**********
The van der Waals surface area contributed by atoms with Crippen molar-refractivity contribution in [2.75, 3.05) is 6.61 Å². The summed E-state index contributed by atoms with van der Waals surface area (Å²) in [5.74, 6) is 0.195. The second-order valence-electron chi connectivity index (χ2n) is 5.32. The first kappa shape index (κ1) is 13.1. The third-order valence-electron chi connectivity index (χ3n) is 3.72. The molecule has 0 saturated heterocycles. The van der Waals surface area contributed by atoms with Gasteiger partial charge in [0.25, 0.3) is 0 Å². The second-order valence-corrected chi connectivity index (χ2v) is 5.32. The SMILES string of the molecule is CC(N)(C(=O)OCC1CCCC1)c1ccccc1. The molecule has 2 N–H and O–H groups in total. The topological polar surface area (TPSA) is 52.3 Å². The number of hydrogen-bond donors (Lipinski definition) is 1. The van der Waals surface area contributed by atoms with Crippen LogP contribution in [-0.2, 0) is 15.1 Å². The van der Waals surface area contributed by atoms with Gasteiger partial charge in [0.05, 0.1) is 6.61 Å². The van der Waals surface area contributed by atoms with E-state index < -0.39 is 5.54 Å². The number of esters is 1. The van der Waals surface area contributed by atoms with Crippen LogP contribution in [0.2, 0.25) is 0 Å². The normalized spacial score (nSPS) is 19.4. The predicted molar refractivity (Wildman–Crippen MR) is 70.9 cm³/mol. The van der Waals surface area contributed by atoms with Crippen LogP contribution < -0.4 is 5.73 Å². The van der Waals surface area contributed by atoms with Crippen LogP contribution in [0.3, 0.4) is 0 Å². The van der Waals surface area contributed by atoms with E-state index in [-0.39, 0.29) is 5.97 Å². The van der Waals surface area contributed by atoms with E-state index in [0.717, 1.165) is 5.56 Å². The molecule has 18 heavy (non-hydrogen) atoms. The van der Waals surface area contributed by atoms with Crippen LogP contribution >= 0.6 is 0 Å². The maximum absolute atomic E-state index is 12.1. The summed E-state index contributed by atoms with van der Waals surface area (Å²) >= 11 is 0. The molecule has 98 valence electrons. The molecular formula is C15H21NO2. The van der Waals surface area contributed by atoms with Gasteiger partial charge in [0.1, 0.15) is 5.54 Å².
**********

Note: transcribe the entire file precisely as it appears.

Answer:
The van der Waals surface area contributed by atoms with Crippen molar-refractivity contribution in [2.75, 3.05) is 6.61 Å². The summed E-state index contributed by atoms with van der Waals surface area (Å²) in [5.74, 6) is 0.195. The second-order valence-electron chi connectivity index (χ2n) is 5.32. The first kappa shape index (κ1) is 13.1. The third-order valence-electron chi connectivity index (χ3n) is 3.72. The molecule has 0 saturated heterocycles. The van der Waals surface area contributed by atoms with Gasteiger partial charge in [0.25, 0.3) is 0 Å². The second-order valence-corrected chi connectivity index (χ2v) is 5.32. The SMILES string of the molecule is CC(N)(C(=O)OCC1CCCC1)c1ccccc1. The molecule has 2 N–H and O–H groups in total. The topological polar surface area (TPSA) is 52.3 Å². The number of hydrogen-bond donors (Lipinski definition) is 1. The van der Waals surface area contributed by atoms with Crippen LogP contribution in [-0.2, 0) is 15.1 Å². The van der Waals surface area contributed by atoms with Gasteiger partial charge in [0.05, 0.1) is 6.61 Å². The van der Waals surface area contributed by atoms with E-state index < -0.39 is 5.54 Å². The number of esters is 1. The van der Waals surface area contributed by atoms with Crippen LogP contribution in [0.2, 0.25) is 0 Å². The normalized spacial score (nSPS) is 19.4. The predicted molar refractivity (Wildman–Crippen MR) is 70.9 cm³/mol. The van der Waals surface area contributed by atoms with Crippen LogP contribution < -0.4 is 5.73 Å². The van der Waals surface area contributed by atoms with Crippen LogP contribution in [0.3, 0.4) is 0 Å². The van der Waals surface area contributed by atoms with E-state index in [-0.39, 0.29) is 5.97 Å². The van der Waals surface area contributed by atoms with E-state index in [0.717, 1.165) is 5.56 Å². The molecule has 18 heavy (non-hydrogen) atoms. The van der Waals surface area contributed by atoms with Crippen LogP contribution >= 0.6 is 0 Å². The maximum absolute atomic E-state index is 12.1. The summed E-state index contributed by atoms with van der Waals surface area (Å²) >= 11 is 0. The molecule has 98 valence electrons. The molecular formula is C15H21NO2. The van der Waals surface area contributed by atoms with Gasteiger partial charge in [0.1, 0.15) is 5.54 Å².